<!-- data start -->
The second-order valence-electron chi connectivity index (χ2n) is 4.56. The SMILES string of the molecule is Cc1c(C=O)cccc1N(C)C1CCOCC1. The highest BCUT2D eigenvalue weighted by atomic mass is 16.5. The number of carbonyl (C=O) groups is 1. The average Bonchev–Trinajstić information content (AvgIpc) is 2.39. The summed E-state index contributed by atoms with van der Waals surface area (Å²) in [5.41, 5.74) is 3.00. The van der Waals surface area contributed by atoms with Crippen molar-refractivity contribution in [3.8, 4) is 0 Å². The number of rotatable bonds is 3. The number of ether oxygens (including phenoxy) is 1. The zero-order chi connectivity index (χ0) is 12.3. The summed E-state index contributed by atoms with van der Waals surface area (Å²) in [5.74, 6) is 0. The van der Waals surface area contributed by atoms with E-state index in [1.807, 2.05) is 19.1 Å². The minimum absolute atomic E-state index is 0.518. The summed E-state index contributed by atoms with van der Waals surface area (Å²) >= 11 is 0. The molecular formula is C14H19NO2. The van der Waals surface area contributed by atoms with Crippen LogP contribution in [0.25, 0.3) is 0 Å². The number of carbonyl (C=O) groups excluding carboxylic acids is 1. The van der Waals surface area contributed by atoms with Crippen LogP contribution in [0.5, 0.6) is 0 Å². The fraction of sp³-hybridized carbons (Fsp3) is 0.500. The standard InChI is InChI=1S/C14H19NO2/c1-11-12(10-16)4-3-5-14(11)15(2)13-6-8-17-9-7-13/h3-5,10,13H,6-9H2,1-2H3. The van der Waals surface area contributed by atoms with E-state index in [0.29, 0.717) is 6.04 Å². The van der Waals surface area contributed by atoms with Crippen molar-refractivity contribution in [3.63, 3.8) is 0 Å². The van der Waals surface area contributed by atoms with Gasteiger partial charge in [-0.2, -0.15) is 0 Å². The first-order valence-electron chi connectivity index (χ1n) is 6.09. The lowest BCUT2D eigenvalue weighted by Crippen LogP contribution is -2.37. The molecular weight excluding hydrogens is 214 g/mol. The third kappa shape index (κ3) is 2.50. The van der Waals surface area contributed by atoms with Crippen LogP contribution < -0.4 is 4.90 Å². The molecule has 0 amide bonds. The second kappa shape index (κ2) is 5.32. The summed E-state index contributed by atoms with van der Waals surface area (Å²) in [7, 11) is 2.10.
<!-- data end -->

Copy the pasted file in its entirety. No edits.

The second-order valence-electron chi connectivity index (χ2n) is 4.56. The SMILES string of the molecule is Cc1c(C=O)cccc1N(C)C1CCOCC1. The highest BCUT2D eigenvalue weighted by atomic mass is 16.5. The number of carbonyl (C=O) groups is 1. The average Bonchev–Trinajstić information content (AvgIpc) is 2.39. The summed E-state index contributed by atoms with van der Waals surface area (Å²) in [5.41, 5.74) is 3.00. The van der Waals surface area contributed by atoms with Crippen molar-refractivity contribution in [3.8, 4) is 0 Å². The number of rotatable bonds is 3. The number of ether oxygens (including phenoxy) is 1. The zero-order chi connectivity index (χ0) is 12.3. The summed E-state index contributed by atoms with van der Waals surface area (Å²) in [5.74, 6) is 0. The van der Waals surface area contributed by atoms with E-state index in [1.807, 2.05) is 19.1 Å². The minimum absolute atomic E-state index is 0.518. The summed E-state index contributed by atoms with van der Waals surface area (Å²) >= 11 is 0. The molecular formula is C14H19NO2. The van der Waals surface area contributed by atoms with Crippen LogP contribution in [0.25, 0.3) is 0 Å². The number of carbonyl (C=O) groups excluding carboxylic acids is 1. The van der Waals surface area contributed by atoms with Crippen LogP contribution in [0.5, 0.6) is 0 Å². The fraction of sp³-hybridized carbons (Fsp3) is 0.500. The standard InChI is InChI=1S/C14H19NO2/c1-11-12(10-16)4-3-5-14(11)15(2)13-6-8-17-9-7-13/h3-5,10,13H,6-9H2,1-2H3. The van der Waals surface area contributed by atoms with E-state index in [0.29, 0.717) is 6.04 Å². The van der Waals surface area contributed by atoms with Crippen molar-refractivity contribution in [3.63, 3.8) is 0 Å². The van der Waals surface area contributed by atoms with Gasteiger partial charge in [-0.2, -0.15) is 0 Å². The first-order valence-electron chi connectivity index (χ1n) is 6.09. The lowest BCUT2D eigenvalue weighted by Crippen LogP contribution is -2.37. The molecular weight excluding hydrogens is 214 g/mol. The third kappa shape index (κ3) is 2.50. The van der Waals surface area contributed by atoms with Crippen LogP contribution < -0.4 is 4.90 Å². The molecule has 0 amide bonds. The second kappa shape index (κ2) is 5.32. The summed E-state index contributed by atoms with van der Waals surface area (Å²) in [7, 11) is 2.10.